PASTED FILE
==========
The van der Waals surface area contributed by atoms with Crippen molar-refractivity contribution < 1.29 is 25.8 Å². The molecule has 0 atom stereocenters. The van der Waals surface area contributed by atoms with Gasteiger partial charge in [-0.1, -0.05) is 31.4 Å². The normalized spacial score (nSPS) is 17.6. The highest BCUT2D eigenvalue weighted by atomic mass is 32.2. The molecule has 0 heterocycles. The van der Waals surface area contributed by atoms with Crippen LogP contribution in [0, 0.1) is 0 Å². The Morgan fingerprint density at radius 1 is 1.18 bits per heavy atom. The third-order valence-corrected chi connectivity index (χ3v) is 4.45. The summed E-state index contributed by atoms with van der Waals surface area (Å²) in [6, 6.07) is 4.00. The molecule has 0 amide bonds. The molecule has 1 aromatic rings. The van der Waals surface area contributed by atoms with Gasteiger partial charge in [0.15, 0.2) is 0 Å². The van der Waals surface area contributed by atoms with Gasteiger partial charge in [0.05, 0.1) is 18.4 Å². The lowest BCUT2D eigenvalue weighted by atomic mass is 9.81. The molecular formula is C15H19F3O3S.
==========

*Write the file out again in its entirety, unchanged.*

The van der Waals surface area contributed by atoms with Crippen molar-refractivity contribution < 1.29 is 25.8 Å². The molecule has 0 atom stereocenters. The van der Waals surface area contributed by atoms with Gasteiger partial charge in [-0.1, -0.05) is 31.4 Å². The normalized spacial score (nSPS) is 17.6. The highest BCUT2D eigenvalue weighted by atomic mass is 32.2. The molecule has 0 heterocycles. The van der Waals surface area contributed by atoms with Crippen LogP contribution in [0, 0.1) is 0 Å². The Morgan fingerprint density at radius 1 is 1.18 bits per heavy atom. The third-order valence-corrected chi connectivity index (χ3v) is 4.45. The summed E-state index contributed by atoms with van der Waals surface area (Å²) in [6, 6.07) is 4.00. The molecule has 0 amide bonds. The molecule has 1 aromatic rings. The van der Waals surface area contributed by atoms with Gasteiger partial charge in [0.15, 0.2) is 0 Å². The van der Waals surface area contributed by atoms with Gasteiger partial charge in [0.05, 0.1) is 18.4 Å². The lowest BCUT2D eigenvalue weighted by atomic mass is 9.81. The molecular formula is C15H19F3O3S.